The Incidence Peaks of the Childhood Acute Leukemias Reflect Specific Cytogenetic Aberrations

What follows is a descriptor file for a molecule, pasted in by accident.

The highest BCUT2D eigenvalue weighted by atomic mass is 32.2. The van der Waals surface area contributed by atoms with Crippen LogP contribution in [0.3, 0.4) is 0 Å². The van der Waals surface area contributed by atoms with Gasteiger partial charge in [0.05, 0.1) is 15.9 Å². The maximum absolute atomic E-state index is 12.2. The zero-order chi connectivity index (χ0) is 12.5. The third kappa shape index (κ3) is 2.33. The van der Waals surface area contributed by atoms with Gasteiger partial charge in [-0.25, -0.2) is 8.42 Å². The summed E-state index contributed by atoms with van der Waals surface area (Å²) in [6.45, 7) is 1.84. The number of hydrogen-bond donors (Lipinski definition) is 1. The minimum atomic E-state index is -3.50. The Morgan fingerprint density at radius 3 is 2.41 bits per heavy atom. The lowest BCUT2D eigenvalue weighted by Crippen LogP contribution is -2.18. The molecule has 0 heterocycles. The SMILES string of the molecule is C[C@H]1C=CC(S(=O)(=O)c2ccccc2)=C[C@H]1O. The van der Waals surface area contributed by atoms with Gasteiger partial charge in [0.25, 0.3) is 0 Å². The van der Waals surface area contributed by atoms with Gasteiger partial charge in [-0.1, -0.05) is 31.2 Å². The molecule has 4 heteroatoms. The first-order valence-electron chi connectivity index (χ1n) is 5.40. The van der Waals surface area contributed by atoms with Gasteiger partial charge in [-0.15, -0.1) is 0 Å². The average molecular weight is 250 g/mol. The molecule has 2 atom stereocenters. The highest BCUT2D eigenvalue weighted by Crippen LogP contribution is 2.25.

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The correlation between age and karyotype was studied in 1425, 0 to 14.9 years old children who were diagnosed with acute lymphoblastic leukemia (ALL) or acute myeloblastic leukemia. Almost 80% of the non-Down B-cell precursor ALL cases in the 2 to 7 years frequency peak group who had aberrant cytogenetic results had either a high-hyperdiploid clone (51 to 61 chromosomes) or a translocation t(12;21)(p13;q22). Among B-cell precursor ALL cases, high white blood cell counts correlated with earlier age at diagnosis (rS=−0.23; P<0.001) being most evident for 11q23/MLL-aberrations, translocation t(12;21)(p13;q22), and high-hyperdiploidy. Among acute myeloblastic leukemia patients, frequency peaks were found for those with MLL/11q23 rearrangements (peak: first year), Down syndrome (peak: second to third year), or cytogenetic abnormalities other than translocations t(8;21), t(15;17), and inv(16)/t(16;16) (peak: first to third year). The epidemiology of the cytogenetic subsets of acute leukemias questions whether age as a disease-related prognostic parameter has any relevance in childhood leukemia clinical research beyond being a surrogate marker for more important, truly biologic features such as cytogenetic aberrations and white cell count at diagnosis. Further research is needed to explore whether the 2 to 7 years age incidence peak in childhood ALL harbor yet unidentified cytogenetic subsets with the same natural history as the high-hyperdiploid and t(12;21)-positive leukemias.

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